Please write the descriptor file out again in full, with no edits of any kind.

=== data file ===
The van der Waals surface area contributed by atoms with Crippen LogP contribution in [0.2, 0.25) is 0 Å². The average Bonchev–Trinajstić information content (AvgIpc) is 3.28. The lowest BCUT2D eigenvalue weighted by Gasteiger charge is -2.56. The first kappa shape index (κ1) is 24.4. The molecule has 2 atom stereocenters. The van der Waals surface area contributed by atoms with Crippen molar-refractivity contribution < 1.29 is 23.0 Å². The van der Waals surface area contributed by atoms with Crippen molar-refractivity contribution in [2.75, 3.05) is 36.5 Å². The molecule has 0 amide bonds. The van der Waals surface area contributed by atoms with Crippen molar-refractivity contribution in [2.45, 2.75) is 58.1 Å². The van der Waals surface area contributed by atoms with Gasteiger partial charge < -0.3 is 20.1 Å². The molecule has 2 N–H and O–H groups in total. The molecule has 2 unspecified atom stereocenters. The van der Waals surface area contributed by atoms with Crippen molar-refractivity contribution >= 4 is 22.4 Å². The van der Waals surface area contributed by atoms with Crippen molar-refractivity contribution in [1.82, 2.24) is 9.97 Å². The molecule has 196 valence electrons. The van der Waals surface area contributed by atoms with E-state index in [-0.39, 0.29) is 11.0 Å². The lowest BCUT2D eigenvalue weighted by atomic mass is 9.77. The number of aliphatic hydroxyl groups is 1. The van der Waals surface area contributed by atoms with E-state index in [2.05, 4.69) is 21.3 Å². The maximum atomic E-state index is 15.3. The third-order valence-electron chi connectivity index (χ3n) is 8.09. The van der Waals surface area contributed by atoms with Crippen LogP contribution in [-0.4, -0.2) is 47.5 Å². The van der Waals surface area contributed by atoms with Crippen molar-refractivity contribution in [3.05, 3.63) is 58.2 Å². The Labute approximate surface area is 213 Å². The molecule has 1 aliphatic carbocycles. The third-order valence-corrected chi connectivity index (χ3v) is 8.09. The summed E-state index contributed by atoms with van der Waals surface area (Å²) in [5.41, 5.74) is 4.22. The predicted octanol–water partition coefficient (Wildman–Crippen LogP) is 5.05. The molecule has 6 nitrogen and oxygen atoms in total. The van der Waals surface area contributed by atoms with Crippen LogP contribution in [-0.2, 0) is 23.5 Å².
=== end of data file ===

The van der Waals surface area contributed by atoms with Crippen LogP contribution in [0.2, 0.25) is 0 Å². The average Bonchev–Trinajstić information content (AvgIpc) is 3.28. The lowest BCUT2D eigenvalue weighted by Gasteiger charge is -2.56. The first kappa shape index (κ1) is 24.4. The molecule has 2 atom stereocenters. The van der Waals surface area contributed by atoms with Crippen molar-refractivity contribution < 1.29 is 23.0 Å². The van der Waals surface area contributed by atoms with Crippen molar-refractivity contribution in [2.75, 3.05) is 36.5 Å². The molecule has 0 amide bonds. The van der Waals surface area contributed by atoms with Crippen molar-refractivity contribution in [2.45, 2.75) is 58.1 Å². The van der Waals surface area contributed by atoms with Gasteiger partial charge < -0.3 is 20.1 Å². The molecule has 2 N–H and O–H groups in total. The molecule has 2 unspecified atom stereocenters. The van der Waals surface area contributed by atoms with Crippen molar-refractivity contribution >= 4 is 22.4 Å². The van der Waals surface area contributed by atoms with Crippen molar-refractivity contribution in [1.82, 2.24) is 9.97 Å². The molecule has 196 valence electrons. The van der Waals surface area contributed by atoms with E-state index in [-0.39, 0.29) is 11.0 Å². The lowest BCUT2D eigenvalue weighted by atomic mass is 9.77. The number of aliphatic hydroxyl groups is 1. The van der Waals surface area contributed by atoms with E-state index in [2.05, 4.69) is 21.3 Å². The maximum atomic E-state index is 15.3. The third-order valence-electron chi connectivity index (χ3n) is 8.09. The van der Waals surface area contributed by atoms with Crippen LogP contribution in [-0.4, -0.2) is 47.5 Å². The van der Waals surface area contributed by atoms with Crippen molar-refractivity contribution in [3.05, 3.63) is 58.2 Å². The Labute approximate surface area is 213 Å². The molecule has 1 aliphatic carbocycles. The third-order valence-corrected chi connectivity index (χ3v) is 8.09. The summed E-state index contributed by atoms with van der Waals surface area (Å²) in [5.41, 5.74) is 4.22. The predicted octanol–water partition coefficient (Wildman–Crippen LogP) is 5.05. The molecule has 6 nitrogen and oxygen atoms in total. The van der Waals surface area contributed by atoms with Crippen LogP contribution in [-0.2, 0) is 23.5 Å².